An off-duty sheriff’s department deputy jumped into a cold pond, saving the life of a 5-year-old Labrador retriever when it didn’t appear the animal could hold on until a rescue boat arrived.
With the air temperature in the low 70s, Mackenzie Wayant of County Road 300N southwest of Hartsville said she didn’t think anything of it when one of her two dogs, Lucy, jumped into the pond behind her house on Friday.
But when the yellow Labrador got hold of a buoy attached to a fixed structure and refused to let go, it eventually prompted Wayant, 23, to get into the water herself, she said.
“It was so cold, it took my breath away,” said Wayant, who said she may have gotten a slight case of pneumonia from the experience.
While she was able to eventually coax Lucy back to the shore, her other Labrador, Rango, immediately jumped into the pond after Lucy let go and grabbed the buoy himself, she said.
For several minutes, Wayant tried to convince Rango to let go and swim to shore, but nothing seemed to work, she said.
“He was determined not to let go of the buoy, and I was determined not to get back in that icy cold water again,” Wayant said.
Wayant eventually decided to have a neighbor keep an eye on Rango as she took Lucy back inside the house and called 911, she said.
Although Bartholomew County Sheriff’s Deparrtment deputy Adam Warner arrived within six minutes, the dog still refused to let go of the anchored float in the middle of the deep pond, Wayant said.
By the time off-duty deputy Andrew Dougan arrived, the dog had been treading water for about 25 minutes and was showing signs of distress and exhaustion, Wayant said.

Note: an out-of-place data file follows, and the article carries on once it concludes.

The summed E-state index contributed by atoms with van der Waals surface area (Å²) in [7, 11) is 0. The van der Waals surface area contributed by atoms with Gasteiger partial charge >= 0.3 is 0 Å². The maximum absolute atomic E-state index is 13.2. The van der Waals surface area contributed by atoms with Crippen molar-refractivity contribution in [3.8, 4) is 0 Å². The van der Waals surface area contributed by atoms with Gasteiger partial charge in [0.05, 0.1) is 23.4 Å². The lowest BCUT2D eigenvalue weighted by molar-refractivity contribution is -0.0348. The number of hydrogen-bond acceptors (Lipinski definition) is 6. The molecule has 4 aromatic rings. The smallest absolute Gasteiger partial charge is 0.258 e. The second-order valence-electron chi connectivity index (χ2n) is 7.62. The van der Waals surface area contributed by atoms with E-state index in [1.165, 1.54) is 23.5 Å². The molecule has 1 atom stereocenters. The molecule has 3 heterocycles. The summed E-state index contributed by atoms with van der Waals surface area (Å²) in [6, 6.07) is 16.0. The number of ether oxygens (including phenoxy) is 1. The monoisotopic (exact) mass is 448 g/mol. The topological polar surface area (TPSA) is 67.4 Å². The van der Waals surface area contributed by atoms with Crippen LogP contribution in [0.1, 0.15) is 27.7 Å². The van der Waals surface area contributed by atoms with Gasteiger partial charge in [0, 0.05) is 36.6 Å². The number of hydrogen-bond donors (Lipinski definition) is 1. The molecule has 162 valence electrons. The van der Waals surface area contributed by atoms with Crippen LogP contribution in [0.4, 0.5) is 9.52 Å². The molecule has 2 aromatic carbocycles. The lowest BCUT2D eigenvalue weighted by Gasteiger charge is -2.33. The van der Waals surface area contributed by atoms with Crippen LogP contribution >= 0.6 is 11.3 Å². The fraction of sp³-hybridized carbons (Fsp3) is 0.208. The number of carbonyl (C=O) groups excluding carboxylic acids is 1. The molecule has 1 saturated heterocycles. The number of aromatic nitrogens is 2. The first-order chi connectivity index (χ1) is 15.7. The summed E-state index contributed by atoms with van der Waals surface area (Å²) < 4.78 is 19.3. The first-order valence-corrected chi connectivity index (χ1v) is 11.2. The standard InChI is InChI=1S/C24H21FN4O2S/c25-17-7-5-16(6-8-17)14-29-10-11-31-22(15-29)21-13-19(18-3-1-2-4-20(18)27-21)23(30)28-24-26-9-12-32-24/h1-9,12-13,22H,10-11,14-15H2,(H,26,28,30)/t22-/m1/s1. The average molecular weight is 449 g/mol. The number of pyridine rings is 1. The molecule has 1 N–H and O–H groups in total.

After she told Dougan and Warner that she didn’t think her black Labrador retriever could stay afloat another 10 minutes until a rescue boat arrived, Dougan decided to use his training as a member of the Bartholomew County Water Rescue Team.
He took off his shoes, put on a life preserver, tied a rope to himself, and swam out to the middle of the pond where the dog-paddling canine was still struggling, Wayant said.
Initially, Rango still stubbornly refused to let go of the buoy after Dougan reached him, but eventually the deputy was able to coax the dog into loosening his grip and pulled the animal away, Wayant said.
With the assistance of Warner and volunteer firefighters on the other end of the rope, both Dougan and Rango was brought safely back to dry land.
While crediting Dougan with saving the life of her dog, Wayant described Rango as an obedient pet whose behavior that day was unusual.
“I think he saw me with Lucy, and thought it was some kind of game,” Wayant said.
Members of the Hartsville Volunteer Fire Department also responded to the scene, as well as an ambulance from Columbus Regional Hospital that was on stand-by.